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The Collaborative International Dictionary

Permutation \Per`mu*ta"tion\, n. [L. permutatio: cf. F. permutation. See Permute.]

  1. The act of permuting; exchange of the thing for another; mutual transference; interchange.

    The violent convulsions and permutations that have been made in property.

  2. (Math.)

    1. The arrangement of any determinate number of things, as units, objects, letters, etc., in all possible orders, one after the other; -- called also alternation. Cf. Combination, n., 4.

    2. Any one of such possible arrangements.

  3. (Law) Barter; exchange.

    Permutation lock, a lock in which the parts can be transposed or shifted, so as to require different arrangements of the tumblers on different occasions of unlocking.

Douglas Harper's Etymology Dictionary

mid-15c., from Old French alternacion, from Latin alternationem (nominative alternatio), noun of action from past participle stem of alternare (see alternate (v.)).


n. 1 The reciprocal succession of (normally two) things in time or place; the act of following and being followed by turns; alternate succession, performance, or occurrence; as, the alternation of day and night, cold and heat, summer and winter, hope and fear. 2 The response of the congregation speaking alternately with the minister. 3 (context linguistics English) ablaut. 4 (context logic English) The "''inclusive or''" truth function. 5 (context mathematics English) A sequence that alternates between positive and negative values. (Sometimes wrongly used to mean a permutation.) 6 (context computing English) A construct in a regular expression that can match any of several specified subexpressions.

  1. n. being regularly exchangeable

  2. successive change from one thing or state to another and back again

Alternation (linguistics)

In linguistics, an alternation is the phenomenon of a phoneme or morpheme exhibiting variation in its phonological realization. Each of the various realizations is called an alternant. The variation may be conditioned by the phonological, morphological, and/or syntactic environment in which the morpheme finds itself.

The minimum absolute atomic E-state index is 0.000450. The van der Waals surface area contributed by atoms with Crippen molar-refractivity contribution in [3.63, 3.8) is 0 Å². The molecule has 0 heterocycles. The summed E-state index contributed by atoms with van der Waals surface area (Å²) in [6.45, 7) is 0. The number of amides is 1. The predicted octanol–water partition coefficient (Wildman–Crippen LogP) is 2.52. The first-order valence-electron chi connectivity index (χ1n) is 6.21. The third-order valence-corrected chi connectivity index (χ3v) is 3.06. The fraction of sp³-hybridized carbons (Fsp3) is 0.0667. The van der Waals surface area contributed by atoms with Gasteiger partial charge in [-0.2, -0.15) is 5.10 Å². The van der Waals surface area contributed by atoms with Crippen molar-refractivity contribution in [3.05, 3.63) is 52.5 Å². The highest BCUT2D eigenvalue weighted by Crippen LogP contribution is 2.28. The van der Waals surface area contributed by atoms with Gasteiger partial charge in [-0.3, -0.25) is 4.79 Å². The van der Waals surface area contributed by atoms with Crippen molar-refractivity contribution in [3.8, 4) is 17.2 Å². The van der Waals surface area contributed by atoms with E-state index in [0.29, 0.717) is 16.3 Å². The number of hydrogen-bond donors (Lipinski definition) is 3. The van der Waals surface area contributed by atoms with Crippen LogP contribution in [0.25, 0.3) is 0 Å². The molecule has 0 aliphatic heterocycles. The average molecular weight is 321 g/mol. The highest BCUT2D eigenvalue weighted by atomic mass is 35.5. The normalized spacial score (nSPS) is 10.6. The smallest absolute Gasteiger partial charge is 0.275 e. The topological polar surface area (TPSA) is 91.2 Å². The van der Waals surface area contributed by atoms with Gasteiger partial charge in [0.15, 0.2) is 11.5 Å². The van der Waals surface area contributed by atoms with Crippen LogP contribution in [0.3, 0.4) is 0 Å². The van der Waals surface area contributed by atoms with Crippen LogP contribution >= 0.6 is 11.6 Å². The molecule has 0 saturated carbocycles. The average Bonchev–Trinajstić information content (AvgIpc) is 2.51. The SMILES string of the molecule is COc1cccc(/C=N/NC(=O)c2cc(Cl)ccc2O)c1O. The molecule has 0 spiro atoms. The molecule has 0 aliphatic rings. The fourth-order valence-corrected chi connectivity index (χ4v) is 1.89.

Alternations provide linguists with data that allow them to determine the allophones and allomorphs of a language's phonemes and morphemes and to develop analyses determining the distribution of those allophones and allomorphs.

Alternation (solitaire)

Alternation is a Patience game which is played using two decks of playing cards. Its tableau (or playing area) is similar to that of another solitaire game, Stonewall.

Alternation (geometry)

In geometry, an alternation or partial truncation, is an operation on a polygon, polyhedron, tiling, or higher dimensional polytope that removes alternate vertices.

Coxeter labels an alternation by a prefixed by an h, standing for hemi or half. Because alternation reduce all polygon faces to half as many sides, it can only be applied for polytopes with all even-sided faces. An alternated square face becomes a digon, and being degenerate, is usually reduced to a single edge.

More generally any vertex-uniform polyhedron or tiling with a vertex configuration consisting of all even-numbered elements can be alternated. For example, the alternation a vertex figure with 2a.2b.2c is a.3.b.3.c.3 where the three is the number of elements in this vertex figure. A special case is square faces whose order divide in half into degenerate digons. So for example, the cube 4.4.4 is alternated as which is reduced to 3.3.3, being the tetrahedron, and all the 6 edges of the tetrahedra can also be seen as the degenerate faces of the original cube.


Alternation may refer to:

  • Alternation (card game)
  • Alternation (linguistics), a variation in the phonological form of a morpheme
  • Diathesis alternation
  • Alternation (complexity), a resource in computational complexity theory
  • R/N alternation, see Rhotacism
  • AlterNation, a show on NE1 FM
  • Alternation (geometry), a geometric operation for deriving polytopes from other polytopes.
  • Alternation (formal language theory), the set union of two sets of strings in formal language theory and pattern matching
  • A name for logical disjunction, the or function
Alternation (formal language theory)

In formal language theory and pattern matching, alternation is the union of two sets of strings or patterns. As a pattern, the alternation of a and b matches either a or b.